Then they would take position and lie down and fight. The only rest they had was when they could lie down to fight. And at night, when they got to their bleeding feet again and plodded on in the dark, a sort of refrain passed from rank to rank, "We're the bloody rearguard, and bloody rearguards don't eat and bloody rearguards don't sleep, but we're up, we're up, we're up the blooming spout."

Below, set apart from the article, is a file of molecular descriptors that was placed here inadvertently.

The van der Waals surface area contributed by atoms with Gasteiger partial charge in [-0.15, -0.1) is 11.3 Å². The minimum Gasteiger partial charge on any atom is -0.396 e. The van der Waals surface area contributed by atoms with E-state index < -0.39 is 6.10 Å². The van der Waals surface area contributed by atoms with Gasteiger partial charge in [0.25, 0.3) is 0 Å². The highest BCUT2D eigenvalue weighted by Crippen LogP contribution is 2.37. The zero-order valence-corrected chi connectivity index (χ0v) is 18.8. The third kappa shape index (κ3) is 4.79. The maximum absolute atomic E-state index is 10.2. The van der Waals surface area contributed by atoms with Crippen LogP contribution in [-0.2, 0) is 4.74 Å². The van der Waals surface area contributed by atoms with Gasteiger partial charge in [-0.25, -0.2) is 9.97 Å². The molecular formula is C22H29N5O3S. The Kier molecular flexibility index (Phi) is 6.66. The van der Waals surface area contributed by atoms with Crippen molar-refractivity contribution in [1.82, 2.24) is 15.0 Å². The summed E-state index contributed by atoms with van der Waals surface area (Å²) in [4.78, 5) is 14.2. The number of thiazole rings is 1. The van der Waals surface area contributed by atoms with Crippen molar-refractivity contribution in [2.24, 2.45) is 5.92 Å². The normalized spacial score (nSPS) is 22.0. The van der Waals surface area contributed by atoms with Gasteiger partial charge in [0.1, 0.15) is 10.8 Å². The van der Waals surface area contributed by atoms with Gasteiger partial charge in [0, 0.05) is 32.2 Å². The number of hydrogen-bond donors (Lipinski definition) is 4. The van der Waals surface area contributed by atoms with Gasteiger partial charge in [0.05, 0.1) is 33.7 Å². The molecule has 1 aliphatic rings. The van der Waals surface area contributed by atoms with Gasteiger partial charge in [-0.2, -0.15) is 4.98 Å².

They fell back for nine days and nights, till the enemy was at the gates of Paris, and the Allied cause seemed lost. You know how the enemy swept into Belgium and into Northern France, with his myriads of picked men, his aeroplanes and overwhelming numbers of guns. They marched singing and they came on like a tide, supping up cities, Liége, Namur, Mons, Cambrai, as though they were the sea itself. They beat back everything. The French were not ready, the Belgians were only a handful, we were only a handful. And then, when they were at the gates of Paris, the miracle happened. That great army outran its supplies. It advanced so swiftly that the heavy loads of shells could not keep pace with it. Then in September, 1914, that great calm soldier Marshal Joffre wrote those words which will be